Sri Lanka mobilised 500 volunteers on Friday to prepare for an oil slick heading towards its coast after a cargo vessel sank off-shore due to bad weather, a disaster official said.
The rusting 15,000-tonne Thmothrmopolyseara, a Cyprus flag carrier, took in water and went down late Thursday after remaining in anchorage for over three years following a dispute over its cargo of steel, local officials said.
"Much of the furnace oil in the ship had been pumped out, but we were told about 70 tonnes of fuel remained in its tanks and that is causing a slick," Disaster Management Centre director Sarath Kumara told AFP.
He said the slick measuring about 10 kilometres (six miles) long was about 20 kilometres (12 miles) off Sri Lanka's western coast, but could get washed ashore due to heavy monsoon weather.
"We have arranged small units of volunteers to clean up a coastal stretch of over 50 kilometres," Kumara said. "We have not experienced anything like this before."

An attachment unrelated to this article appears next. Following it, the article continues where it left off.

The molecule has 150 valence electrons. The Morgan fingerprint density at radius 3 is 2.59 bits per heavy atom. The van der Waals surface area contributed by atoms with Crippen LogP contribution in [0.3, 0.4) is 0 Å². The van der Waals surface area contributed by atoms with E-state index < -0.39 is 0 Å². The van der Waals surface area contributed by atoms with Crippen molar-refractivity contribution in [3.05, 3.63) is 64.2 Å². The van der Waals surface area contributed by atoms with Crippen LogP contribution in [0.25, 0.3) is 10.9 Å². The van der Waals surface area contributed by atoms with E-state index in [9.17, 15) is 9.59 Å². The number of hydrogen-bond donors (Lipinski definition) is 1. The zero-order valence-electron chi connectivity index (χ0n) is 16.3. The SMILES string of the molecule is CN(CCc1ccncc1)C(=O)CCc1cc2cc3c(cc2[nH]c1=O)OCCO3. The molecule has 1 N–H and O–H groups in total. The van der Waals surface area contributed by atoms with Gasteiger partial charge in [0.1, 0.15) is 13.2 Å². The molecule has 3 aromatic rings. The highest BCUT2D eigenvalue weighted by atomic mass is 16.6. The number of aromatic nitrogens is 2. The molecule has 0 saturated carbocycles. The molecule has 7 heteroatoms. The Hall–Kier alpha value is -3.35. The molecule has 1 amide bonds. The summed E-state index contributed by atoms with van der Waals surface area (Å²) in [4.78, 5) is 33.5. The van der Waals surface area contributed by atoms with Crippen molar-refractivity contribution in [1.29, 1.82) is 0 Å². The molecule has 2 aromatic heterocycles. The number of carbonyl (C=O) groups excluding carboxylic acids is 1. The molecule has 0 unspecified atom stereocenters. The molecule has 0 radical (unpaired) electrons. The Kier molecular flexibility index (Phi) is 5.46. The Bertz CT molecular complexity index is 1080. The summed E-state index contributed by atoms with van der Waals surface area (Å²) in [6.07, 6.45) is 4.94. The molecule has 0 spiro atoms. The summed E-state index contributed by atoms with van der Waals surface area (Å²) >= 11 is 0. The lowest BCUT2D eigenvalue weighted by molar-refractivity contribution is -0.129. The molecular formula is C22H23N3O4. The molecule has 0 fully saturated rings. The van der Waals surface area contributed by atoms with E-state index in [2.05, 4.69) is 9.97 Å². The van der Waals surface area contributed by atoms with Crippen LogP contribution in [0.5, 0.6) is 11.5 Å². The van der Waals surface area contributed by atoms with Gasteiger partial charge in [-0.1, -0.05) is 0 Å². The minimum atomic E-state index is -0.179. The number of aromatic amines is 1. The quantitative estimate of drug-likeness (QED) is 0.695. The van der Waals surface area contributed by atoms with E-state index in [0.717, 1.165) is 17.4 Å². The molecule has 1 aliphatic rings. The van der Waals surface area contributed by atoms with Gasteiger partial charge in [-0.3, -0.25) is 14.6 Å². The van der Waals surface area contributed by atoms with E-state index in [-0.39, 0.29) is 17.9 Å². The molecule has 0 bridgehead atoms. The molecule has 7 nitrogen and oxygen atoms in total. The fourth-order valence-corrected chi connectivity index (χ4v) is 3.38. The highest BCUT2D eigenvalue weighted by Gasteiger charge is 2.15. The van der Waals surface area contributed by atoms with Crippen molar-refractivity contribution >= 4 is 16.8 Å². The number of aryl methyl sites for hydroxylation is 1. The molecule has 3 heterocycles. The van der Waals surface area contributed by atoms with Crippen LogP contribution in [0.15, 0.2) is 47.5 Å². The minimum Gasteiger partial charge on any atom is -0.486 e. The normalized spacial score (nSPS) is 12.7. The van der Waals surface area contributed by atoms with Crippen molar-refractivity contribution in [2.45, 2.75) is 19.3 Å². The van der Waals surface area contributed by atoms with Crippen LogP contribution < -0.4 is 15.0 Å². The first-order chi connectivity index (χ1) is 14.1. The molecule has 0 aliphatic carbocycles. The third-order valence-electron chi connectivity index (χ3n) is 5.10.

The coast line from Mount Lavinia, a popular tourist resort just south of the capital Colombo, and Negombo, the first beach resort opened for tourism in the early 1970's, was at risk, the DMC said.
The foreign vessel had been detained by Sri Lankan courts following litigation over the cargo of steel valued at over $300 million, according to local media reports. It was not immediately clear who owned the vessel.
Sri Lanka's merchant shipping authority director Ajith Seneviratne said they were ready to tow the ship away to a salvage yard in the island's east, but were prevented by a court order against the removal.
"We knew that the ship could go down as the monsoon intensifies and we had pumped out most of the 600 tonnes of furnace oil it carried, but there was a residue that we could not pump out," Seneviratne said.
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